Multiplier Effect Of High Dividend Payout

Last update: 02/11/2017

By M. Saraswathi

KUALA LUMPUR, Nov 2 (Bernama) -- Dividend payment by big cap companies like Tenaga Nasional Bhd (TNB) goes beyond rewarding shareholders and the depositors or unit trust holders of institutions with holdings in the listed entity.

It has a multiplier effect that benefits the nation, as a whole.

Listed on Bursa Malaysia in 1990, TNB started paying its first dividend in 1994. Since then, it has been rewarding its shareholders with cash returns on a regular basis through the declaration of interim and final dividends each financial year.

Last Thursday, the company announced a record dividend payout of RM3.5 billion for the financial year ended August 31, 2017.

The unprecedented move boosted sentiment for TNB shares a day after the announcement, lifting it to an all-time high of RM15.46 per share.

Blue chip companies in Malaysia rarely declare such high dividend payout, so the market rejoiced, pushing TNB shares up until profit-taking set in last Friday.

When big cap stocks declare high dividends, they send out signals of healthy cash flow and thus, the financial strength to steadily increase dividend payout from year to year.

"We will continue to maximise shareholders value through consistent and sustainable dividend payout," that was the commitment made by TNB Chairman Tan Sri Leo Moggie.

As a guide to the uninitiated, under Sections 131 & 132 of the Company Act 2016, a company may only make a distribution of dividend to shareholders out of available profits, if it is solvent.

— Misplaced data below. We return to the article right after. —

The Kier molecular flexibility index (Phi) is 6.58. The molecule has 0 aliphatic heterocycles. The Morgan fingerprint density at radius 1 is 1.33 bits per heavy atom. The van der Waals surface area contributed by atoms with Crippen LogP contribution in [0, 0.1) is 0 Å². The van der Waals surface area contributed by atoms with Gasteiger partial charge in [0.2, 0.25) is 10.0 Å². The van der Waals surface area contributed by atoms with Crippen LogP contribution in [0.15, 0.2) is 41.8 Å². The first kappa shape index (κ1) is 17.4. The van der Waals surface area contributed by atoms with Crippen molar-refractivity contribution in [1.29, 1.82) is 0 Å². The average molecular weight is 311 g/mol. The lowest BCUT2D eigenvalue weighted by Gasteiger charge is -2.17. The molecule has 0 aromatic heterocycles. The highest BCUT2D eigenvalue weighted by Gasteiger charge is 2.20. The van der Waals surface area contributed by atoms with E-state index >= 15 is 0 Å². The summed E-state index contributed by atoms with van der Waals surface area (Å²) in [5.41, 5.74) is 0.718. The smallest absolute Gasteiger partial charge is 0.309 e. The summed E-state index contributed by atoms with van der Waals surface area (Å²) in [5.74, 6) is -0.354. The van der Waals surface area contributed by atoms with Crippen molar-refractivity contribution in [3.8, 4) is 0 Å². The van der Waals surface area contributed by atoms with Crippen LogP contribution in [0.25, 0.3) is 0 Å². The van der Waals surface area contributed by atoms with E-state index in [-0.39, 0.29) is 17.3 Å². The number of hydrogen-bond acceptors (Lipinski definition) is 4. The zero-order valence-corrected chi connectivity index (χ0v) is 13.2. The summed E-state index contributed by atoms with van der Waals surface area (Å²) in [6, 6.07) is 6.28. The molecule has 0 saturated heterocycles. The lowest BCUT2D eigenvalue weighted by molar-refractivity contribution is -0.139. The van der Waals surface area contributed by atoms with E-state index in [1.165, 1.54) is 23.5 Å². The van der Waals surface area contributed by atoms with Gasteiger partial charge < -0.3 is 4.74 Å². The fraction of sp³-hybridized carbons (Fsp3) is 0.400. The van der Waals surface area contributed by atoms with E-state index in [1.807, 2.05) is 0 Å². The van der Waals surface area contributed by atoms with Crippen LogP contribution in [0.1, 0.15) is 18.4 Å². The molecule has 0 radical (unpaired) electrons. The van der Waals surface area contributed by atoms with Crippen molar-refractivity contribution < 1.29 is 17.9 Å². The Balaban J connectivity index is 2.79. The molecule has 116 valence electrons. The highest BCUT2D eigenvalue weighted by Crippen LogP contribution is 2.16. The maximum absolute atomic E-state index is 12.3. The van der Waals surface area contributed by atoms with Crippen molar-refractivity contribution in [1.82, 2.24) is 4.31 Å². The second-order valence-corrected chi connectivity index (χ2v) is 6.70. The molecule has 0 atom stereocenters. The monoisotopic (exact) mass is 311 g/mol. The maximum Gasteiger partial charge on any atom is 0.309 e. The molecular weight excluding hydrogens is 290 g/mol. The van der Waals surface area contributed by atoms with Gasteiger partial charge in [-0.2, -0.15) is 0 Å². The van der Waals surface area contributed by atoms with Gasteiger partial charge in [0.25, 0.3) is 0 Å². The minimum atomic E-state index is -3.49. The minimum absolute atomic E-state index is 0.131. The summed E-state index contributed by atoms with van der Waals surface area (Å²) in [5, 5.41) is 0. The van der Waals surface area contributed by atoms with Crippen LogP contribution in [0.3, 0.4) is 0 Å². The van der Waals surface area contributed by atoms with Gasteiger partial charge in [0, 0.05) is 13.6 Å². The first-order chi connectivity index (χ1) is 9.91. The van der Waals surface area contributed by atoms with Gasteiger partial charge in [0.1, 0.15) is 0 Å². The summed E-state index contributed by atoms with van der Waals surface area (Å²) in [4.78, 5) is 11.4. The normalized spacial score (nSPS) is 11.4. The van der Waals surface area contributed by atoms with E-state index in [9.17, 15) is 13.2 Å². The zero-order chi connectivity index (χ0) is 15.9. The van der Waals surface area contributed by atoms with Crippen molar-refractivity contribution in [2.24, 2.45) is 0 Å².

Also, the company needs to be solvent immediately after the dividend distribution is made. Therefore, TNB had to pass the solvency test to be able to pay dividend.

TNB's ability to pay the high dividend will positively impact retail shareholders and the major local institutional investors, alike.

For the record, as of August 2017, the Employees Provident Fund (EPF) has 11.70 per cent equity stake in TNB, Permodalan Nasional Bhd (11.08 per cent), Retirement Fund Incorporated (5.49 per cent) Tabung Haji (1.83 per cent) and Lembaga Tabung Angkatan Tentera (0.15 per cent).

Based on publicly available records, up to December 2016, EPF had 14.81 million members, of which 6.88 million members were active.

PNB had 12.8 million account holders, as of August 2016 while Tabung Haji depositors totalled 9.1 million at the end of last year.

These institutions, as well as, other Malaysian unit trust funds, which carry TNB in their portfolio, stand to gain when TNB declares high dividend.

And, surely, the public at large, as the account holders of these institutions, are in a good position to gain from higher earnings to be reaped by these funds.

With better liquidity, these institutions are able to consider higher dividends and bonus payouts for their account holders or depositors.

Another point to note is the fact that one source of revenue for the government is its investments in government-linked companies.

Through Khazanah, which holds 28.2 per cent equity in TNB, the government stood to earn a significant amount of revenue which in turn will be injected back into the economy.

This eco-system will drive private spending and stimulate the local economy, similar to what many of the 2018 Budget proposals aim to achieve.

The reach and impact of higher dividend will widely benefit the people in line with the government's aspiration to achieve strong economic growth and wealth which is equally distributed among Malaysians.